That is why I said that I think sanctions driven by public campaigns are a different creature to those initiated by states, or groups of states.

  4. patporter says:

    “And who is to say that the crusaders’ analysis of the outcomes of their consequences, idealistic though it might be, is not serious? It is (often passionate) politics and it sorts itself out in the wash.”

    There are cases where crusaders do maintain support for sanctions without serious regard for the counterproductive effects of the policy- eg. Cuba.

    There is such a thing as an ideologue who values grand symbolic gestures but thinks less hard about outcomes. You are absolutely right that crusaders will do this and that it is an inevitable political impulse. But the issue is what should inform policy, whether state or non-states are making that policy. I suggest that public policy can suffer (not ‘does’, but ‘can’) when it is driven by emotive ideological movements. Is this such a controversial point to make?

    Daniel Larison probably says it better than I do:

    “The way to tell an ideologue from a realist, and the reason realists are not simply ideologues posing as something else, is that the ideologue will persist in a course of action long after it has failed and long after everyone knows it has failed because he thinks that his “values” demand it. Instead of “let justice be done, though the heavens fall,” the ideologue says, “I am right, and the world can go to hell if it doesn’t agree.” The ideologue is terrified of having to make adjustments and adapt to the world as it really is, because these adjustments reveal to the ideologue just how far removed from that reality he has become. The ideologue keeps redefining the justification for the policy, he keeps rewriting history to suit his own purposes, and he never accepts responsibility for the failure of his ideas, because he believes they have never been faithfully followed. For the realist, cutting one’s losses and reassessing the merits of a policy are always supposed to be possibilities, but for the ideologue the former is equivalent to surrender and the latter is inconceivable.”

  5. Bill Anderson says:

    “Is this such a controversial point to make?”

    No, fair comment.

    But again, I think the realist-ideologue juxtaposition is too simplistic. The anti-apartheid movement took the best part of fifteen years to be taken seriously by any state. (Bloody-minded ideologues?)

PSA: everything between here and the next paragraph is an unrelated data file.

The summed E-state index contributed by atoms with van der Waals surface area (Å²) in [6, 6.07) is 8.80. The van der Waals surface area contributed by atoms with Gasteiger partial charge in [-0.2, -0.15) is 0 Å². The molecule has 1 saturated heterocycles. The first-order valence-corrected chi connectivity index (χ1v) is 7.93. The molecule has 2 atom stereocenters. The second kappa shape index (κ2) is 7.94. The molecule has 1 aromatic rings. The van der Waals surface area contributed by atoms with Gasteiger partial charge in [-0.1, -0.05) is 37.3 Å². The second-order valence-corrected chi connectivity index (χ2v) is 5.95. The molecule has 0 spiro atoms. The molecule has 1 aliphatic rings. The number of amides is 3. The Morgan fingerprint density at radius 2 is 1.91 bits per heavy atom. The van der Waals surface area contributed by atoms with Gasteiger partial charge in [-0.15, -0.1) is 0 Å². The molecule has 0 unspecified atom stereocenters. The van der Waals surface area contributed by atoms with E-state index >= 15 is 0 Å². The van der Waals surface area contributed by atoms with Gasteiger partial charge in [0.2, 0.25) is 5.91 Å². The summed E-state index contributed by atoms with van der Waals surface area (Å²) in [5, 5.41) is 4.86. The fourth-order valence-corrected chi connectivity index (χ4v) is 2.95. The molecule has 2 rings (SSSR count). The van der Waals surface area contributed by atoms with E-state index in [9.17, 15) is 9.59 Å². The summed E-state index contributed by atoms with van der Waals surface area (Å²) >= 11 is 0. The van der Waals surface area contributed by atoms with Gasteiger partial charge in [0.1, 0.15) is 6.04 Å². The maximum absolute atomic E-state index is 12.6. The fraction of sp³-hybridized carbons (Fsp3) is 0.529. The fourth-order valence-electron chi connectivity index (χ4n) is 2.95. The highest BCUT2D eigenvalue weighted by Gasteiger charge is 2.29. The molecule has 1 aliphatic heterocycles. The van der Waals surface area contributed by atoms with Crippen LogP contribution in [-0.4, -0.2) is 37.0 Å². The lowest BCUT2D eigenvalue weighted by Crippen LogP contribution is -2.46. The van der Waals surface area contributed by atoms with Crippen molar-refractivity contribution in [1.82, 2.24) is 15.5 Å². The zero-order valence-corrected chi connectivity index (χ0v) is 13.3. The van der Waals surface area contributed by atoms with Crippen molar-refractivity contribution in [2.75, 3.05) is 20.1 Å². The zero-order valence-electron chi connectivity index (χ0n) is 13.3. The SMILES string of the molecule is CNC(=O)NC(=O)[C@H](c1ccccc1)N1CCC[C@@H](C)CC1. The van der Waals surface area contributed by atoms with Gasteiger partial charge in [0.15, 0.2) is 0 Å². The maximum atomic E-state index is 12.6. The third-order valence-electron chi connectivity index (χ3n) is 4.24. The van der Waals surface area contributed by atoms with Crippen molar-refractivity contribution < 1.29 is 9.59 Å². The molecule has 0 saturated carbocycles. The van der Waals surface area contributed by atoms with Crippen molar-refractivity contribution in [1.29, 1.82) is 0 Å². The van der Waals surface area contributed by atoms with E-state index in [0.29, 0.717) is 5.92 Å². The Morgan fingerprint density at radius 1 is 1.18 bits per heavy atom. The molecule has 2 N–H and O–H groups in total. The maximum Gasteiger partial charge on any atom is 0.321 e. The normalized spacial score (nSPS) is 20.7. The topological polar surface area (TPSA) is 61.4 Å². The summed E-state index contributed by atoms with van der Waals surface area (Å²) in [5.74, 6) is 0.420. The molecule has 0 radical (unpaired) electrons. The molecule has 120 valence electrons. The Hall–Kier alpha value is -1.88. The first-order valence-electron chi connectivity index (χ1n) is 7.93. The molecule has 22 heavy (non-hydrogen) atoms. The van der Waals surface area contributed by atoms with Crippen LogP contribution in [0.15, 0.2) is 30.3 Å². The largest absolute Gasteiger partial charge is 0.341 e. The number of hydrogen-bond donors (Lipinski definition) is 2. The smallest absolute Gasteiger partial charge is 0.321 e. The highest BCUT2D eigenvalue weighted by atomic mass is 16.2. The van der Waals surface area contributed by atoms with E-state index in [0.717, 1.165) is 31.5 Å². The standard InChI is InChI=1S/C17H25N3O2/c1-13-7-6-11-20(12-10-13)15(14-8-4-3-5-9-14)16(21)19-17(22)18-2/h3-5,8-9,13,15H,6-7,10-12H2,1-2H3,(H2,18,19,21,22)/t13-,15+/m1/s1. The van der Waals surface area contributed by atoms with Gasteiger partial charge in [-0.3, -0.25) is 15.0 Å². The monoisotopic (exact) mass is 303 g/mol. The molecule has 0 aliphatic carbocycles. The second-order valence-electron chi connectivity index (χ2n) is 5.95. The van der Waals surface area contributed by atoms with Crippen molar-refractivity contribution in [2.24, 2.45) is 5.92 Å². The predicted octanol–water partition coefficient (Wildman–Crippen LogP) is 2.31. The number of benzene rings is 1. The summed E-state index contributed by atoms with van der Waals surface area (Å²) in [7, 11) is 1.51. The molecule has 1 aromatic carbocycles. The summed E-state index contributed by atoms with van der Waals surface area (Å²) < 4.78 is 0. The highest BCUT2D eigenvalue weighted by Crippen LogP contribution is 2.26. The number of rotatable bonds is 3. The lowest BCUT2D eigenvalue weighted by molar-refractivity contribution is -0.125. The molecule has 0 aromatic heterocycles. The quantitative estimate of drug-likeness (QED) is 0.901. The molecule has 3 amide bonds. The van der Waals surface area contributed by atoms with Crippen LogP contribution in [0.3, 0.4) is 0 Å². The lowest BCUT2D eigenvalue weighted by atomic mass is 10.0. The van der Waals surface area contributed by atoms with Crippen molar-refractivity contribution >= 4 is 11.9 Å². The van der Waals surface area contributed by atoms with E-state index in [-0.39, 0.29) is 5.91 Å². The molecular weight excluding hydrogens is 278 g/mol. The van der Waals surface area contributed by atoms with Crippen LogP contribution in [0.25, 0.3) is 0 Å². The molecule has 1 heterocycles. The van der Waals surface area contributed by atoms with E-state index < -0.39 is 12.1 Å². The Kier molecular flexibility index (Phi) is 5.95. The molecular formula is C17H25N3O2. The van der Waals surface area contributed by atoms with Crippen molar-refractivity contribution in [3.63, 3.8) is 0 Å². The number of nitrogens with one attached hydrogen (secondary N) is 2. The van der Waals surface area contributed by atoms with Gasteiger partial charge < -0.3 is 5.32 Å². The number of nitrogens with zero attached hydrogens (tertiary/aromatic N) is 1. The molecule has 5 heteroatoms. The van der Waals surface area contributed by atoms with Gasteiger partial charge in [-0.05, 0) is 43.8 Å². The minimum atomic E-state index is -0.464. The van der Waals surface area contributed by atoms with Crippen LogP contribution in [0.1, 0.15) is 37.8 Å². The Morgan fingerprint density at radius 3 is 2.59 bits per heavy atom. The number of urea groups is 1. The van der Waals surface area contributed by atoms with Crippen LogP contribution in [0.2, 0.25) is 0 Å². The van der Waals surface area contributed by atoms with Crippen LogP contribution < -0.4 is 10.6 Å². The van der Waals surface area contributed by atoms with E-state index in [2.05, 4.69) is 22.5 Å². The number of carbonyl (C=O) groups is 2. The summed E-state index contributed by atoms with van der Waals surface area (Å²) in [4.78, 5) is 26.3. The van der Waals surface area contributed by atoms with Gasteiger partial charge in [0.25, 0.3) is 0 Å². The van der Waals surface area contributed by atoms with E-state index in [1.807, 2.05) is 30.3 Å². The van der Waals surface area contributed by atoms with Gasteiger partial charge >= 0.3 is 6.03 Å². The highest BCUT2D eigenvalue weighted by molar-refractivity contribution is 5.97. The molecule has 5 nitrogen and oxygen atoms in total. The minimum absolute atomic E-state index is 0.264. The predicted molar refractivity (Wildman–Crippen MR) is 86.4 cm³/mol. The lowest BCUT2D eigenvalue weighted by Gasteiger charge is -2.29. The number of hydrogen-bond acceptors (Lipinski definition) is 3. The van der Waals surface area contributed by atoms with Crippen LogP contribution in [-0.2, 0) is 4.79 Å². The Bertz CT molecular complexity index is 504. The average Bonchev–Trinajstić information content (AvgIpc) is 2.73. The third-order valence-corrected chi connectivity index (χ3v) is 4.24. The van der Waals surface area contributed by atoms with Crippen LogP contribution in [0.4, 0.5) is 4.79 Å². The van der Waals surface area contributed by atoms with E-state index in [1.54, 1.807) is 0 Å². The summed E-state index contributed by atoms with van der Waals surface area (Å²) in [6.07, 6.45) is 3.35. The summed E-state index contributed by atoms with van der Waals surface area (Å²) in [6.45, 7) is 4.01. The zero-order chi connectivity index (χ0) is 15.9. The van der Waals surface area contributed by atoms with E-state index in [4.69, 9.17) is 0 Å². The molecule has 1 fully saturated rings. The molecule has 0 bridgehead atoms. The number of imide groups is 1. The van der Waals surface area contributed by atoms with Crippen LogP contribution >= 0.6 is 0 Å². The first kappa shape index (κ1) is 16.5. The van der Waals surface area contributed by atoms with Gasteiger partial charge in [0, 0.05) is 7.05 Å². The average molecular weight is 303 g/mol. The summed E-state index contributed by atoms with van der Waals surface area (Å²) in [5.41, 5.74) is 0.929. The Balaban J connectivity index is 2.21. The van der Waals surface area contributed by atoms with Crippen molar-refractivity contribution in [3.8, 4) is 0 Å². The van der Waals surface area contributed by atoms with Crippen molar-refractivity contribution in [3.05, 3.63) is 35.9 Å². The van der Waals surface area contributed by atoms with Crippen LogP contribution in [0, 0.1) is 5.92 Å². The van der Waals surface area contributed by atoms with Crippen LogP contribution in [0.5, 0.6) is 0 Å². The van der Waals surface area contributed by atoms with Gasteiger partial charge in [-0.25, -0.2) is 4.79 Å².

And the realist argument can be used arrogantly (and undemocratically). Against the Israel BDS campaign for instance?

  6. There is definitely much to be said for the observation that the “realism vs. idealism” debate is a fairly outmoded dichotomy that takes us into various unproductive analytical cul-de-sacs. Moreover, it seems rather pointless to bemoan the fact that politically active citizens should want to engage in actions that may even be little more than symbolic, an “emblem” as stated in the post — symbols matter, and they matter fundamentally.

    The larger point being missed is the confusion between principles of “statecraft” (as if that was unimpeachable), and non-state politics in what others characterize as civil society. I therefore have a problem with those who call for sanctions, because sanctions tend to be part of the arsenal of the state, whereas divestment and boycotts are outside of the province of the state.

    Boycotts are not required to “work”, and certainly there is no way of guaranteeing in advance that they will work. What is required is that they be done. I say this being especially mindful of the need for a more actively involved citizenry, rather than have masses of spectators who leave all the big decisions in the hands of the already-too-powerful. Now, surely, we have all had enough of *that* I would say.

    The most important goal is that a message is sent, so that a conspiracy of silence is not maintained, so that any illusion of complete consensus is finally ruptured. One can say this without being “emotional” (as if we should try to hold human-ness at a certain remove from humanity). Once people organize to send a message, that alone is an important measure of success.

  7. patporter says:

    Hi Bill,

    on the South Africa case, I think we are in some agreement. As I say, sanctions and other measures can work, conceivably. Actually, there is a view from my motherland that Aussie sports sanctions were influential in ‘shaming’ apartheid (whether this is true I just don’t know). I guess my question with S. Africa would be, did sanctions on balance weaken or fortify the apartheid regime. Because there are certainly alternative views, that sanctions actually worked to hurt the anti-apartheid movement.

    That is a different case from Cuba, where there has been striking evidence for decades that the economically crippling sanctions have strengthened Castro politically. Given that evidence, I would still think that the sanctions deserve to be judged on their results as well as their intentions.

    Maximilian,

    some fair points – but one qualifier. Symbolic gestures conducted in a vacuum of cause-and-effect can overlook the problem that the very gesture will create the opposite effect than that intended. A boycott may ‘send a message’, but the message received may well be a very different one than meant. Did the boycott of Danish goods lead Denmark to introduce harsher anti-profanity laws, or did it cause a greater sense of unfair persecution?

    saying that we should be mindful of the effects of actions is not the same thing as saying that no messages get sent. political campaigns of protest can turn attention to an issue, without counterproductive actions.

    In general, I’ll just have to disagree that symbolic stances are intrinsically worthy regardless of impact.